About Stina and Leukaemia

The “Heja Stina!” fund-raising collection

“Heja Stina!” is Swedish and means “Go Stina!”. “Heja” is the word heard around football pitches and other sporting events from fans cheering their heroes to victory.

Go to this page to make a contribution (the site accepts Mastercard/Visa).

The page is in Swedish, but don’t worry, just follow these instructions (youtube video).

About Stina

Heja Stina!

Stina is an exuberant and strong-willed eight year old who’s fighting leukaemia (acute lymphoblastic leukaemia). She was diagnosed in September 2015. In the autumn, she had been unusually tired. It was hard for her to bike to school and excursions with the school were beyond her physical capacity. She was pale and lethargic. We thought she just ate too little. At the end of September, Stina was home from school for about a week. She had a fever on and off. She was tired and slept brief moments during the day, something she never did otherwise. Monday, September 28, she became seriously ill. She lost control of the left side of the body. In the emergency room, the lab report showed that she had an Hbg of 3.5 (should be higher than 11.0). Later in the evening we were told that she had leukaemia.

The first month of treatment didn’t work well. Her cancer was resistant to chemotherapy so the doctors decided she needed to undergo a stem cell transplant. The time from November until the transplant in March Stina underwent an extremely tough treatment. On January 15 she had brain swelling (caused by the chemotherapy) which caused her to stop breathing. She was in the intensive care unit in a drug-induced coma and on a ventilator. After a few days the medical team managed to wake her. Her recovery was remarkable. On the first day she had very limited ability to move the left side of her body, but only a few days later she was walking and talking like nothing had happened!

As of this writing (May 10, 2016) Stina is doing well. She is fully recovered from the brain swelling. She is cancer free and the doctors are very happy with her progress.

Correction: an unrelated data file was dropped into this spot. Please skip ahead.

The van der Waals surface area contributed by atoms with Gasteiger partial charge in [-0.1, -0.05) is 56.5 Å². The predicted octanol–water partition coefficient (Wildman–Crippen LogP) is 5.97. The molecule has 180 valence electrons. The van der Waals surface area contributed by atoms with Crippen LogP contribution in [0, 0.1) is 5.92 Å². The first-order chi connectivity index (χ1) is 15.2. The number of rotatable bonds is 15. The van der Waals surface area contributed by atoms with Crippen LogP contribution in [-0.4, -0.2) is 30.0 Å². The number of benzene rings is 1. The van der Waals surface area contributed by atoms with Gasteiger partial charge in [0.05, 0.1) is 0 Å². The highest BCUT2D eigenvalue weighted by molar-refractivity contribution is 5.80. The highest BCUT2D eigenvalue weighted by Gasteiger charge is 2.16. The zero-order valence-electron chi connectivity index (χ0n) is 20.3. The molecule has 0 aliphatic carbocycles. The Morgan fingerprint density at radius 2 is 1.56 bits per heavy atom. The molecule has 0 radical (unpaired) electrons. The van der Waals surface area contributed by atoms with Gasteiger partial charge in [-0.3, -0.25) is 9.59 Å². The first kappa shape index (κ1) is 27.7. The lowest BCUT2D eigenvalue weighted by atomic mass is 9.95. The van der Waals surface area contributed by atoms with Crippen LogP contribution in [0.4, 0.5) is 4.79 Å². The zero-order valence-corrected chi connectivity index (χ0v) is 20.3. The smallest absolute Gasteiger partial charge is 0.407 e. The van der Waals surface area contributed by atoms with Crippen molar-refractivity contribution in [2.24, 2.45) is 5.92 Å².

About Leukaemia (Acute Lymphoblastic Leukaemia)

In Sweden, about 300 children are diagnosed with cancer every year. The most common childhood cancer is leukaemia. There are different types of leukaemia, but the most common form is called ALL (acute lymphoblastic leukaemia). Leukaemia was previously known as blood cancer. It occurs in the bone marrow found in the major skeletal parts. The bone marrow produces all the blood cells – red blood cells, white blood cells, platelets etc. Typical symptoms of leukaemia are paleness, fatigue, chronic wounds and bruises that will not disappear.

Read this excellent article about ALL! (external link)


Nowadays the treatment of ALL is very successful with a high survival rate. 86% of all children affected by ALL survive (Sweden). The treatment is very tough though. Infections are very common during treatment because chemotherapy lowers the immune system to extremely low levels. In recent years, improved treatment outcomes have been achieved through multi-therapy (several different drugs are used in combination) and by increasing doses for almost every type of drug. The downside of high-dose chemotherapy is the side effects. The treatment is divided into three different levels depending on how the patient responds to the first month of treatment. The three levels are standard, intermediate- and high-risk. Stina is being treated with high-risk treatment and has undergone a stem cell transplant.

More information

Childhood Cancer International

Swedish Childhood Cancer Foundation